At age 18, in the midst of her burgeoning career, the actress married Henry Hasso, a theater director-inventor. Although the union would produce a son, Henry, on June 14, 1934, the marriage would end in divorce in 1940. Still, the actress would retain her married name, and thereafter was known as Signe Hasso. (The pronunciation of her name – SEEN-ya HAH-so – would cause a bit of confusion in years to come, prompting the actress to jokingly declare, “You can pronounce it any old way – it means ‘Bless you’ in Swedish.”)

Meanwhile, Hasso continued to excel as an actress of the stage and the screen, earning the Swedish equivalent of the Academy Award, the “Guld Bagge,” in 1937, the first female to receive this coveted honor. Two years later, she was awarded the first Stockholm Stage Award. By now, Hollywood had started to beckon; after offers from several Hollywood film execs, Hasso signed with RKO and arrived with her son in Los Angeles in August 1940. Once in Hollywood, however, the actress found that the studio had no film assignments for her. Instead, she went to New York where she landed a role on Broadway in Golden Wings. Although the play closed after only a week, Hasso caught the attention of famed theater critic George Jean Nathan, who termed her “the most attractive new foreign actress in America.”

Back in Hollywood, Hasso signed a contract with MGM and was given a small role in what is commonly known as her American screen debut, Journey for Margaret (1942), a heart-tugger set in wartime Britain. But Hasso’s part in the picture was completely cut out. “I took too much interest away from [co-stars] Margaret O’Brien and Laraine Day,” the actress maintained. “So, that was not my first film.”

Instead, she was first seen in a prominent role in MGM’s Assignment in Brittany, the story of a Free French solider in Nazi-occupied France. Later that year, Hasso was loaned to 20th Century-Fox for Heaven Can Wait, a delightful fantasy comedy helmed by Ernst Lubitsch.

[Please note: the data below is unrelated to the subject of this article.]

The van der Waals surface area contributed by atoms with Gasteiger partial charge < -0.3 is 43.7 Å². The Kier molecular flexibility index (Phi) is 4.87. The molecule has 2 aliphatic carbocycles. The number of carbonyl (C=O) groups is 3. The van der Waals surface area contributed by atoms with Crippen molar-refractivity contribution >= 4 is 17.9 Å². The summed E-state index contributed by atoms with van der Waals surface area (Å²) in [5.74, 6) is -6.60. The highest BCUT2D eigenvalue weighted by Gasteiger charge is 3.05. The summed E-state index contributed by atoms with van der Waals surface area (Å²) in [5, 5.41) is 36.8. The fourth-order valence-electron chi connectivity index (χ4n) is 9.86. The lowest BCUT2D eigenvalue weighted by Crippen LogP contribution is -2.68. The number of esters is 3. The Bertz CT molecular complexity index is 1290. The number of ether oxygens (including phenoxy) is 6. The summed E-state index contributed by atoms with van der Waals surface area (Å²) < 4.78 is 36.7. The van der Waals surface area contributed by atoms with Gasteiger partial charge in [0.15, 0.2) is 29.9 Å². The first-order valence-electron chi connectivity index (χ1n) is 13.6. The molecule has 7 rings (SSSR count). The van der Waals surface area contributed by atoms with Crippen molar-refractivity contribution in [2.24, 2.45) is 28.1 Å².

The actress later recalled that she was cast in the role shortly after being invited to lunch by the renowned director: “I arrived at his office just as he had to leave for a few minutes,” she said. “On his desk I noticed that the script for Heaven Can Wait was opened, so I started to read. It was at the point where the racy but funny French maid enters. When he came back, he said, ‘That’s the part I want you to play.’ He had purposely left so that I would read the part. Naturally I said yes.”

Hasso would enter the world of film noir the following year, and the rest is history! Check out her films when you get the chance – you’ll be glad you did!

And join me tomorrow for the last (sniff) day of Noirvember!!!

~ by shadowsandsatin on November 29, 2014.

Leave a Reply

Fill in your details below or click an icon to log in: Logo

You are commenting using your account. Log Out /  Change )

Twitter picture

You are commenting using your Twitter account. Log Out /  Change )

Facebook photo

You are commenting using your Facebook account. Log Out /  Change )

Connecting to %s

%d bloggers like this: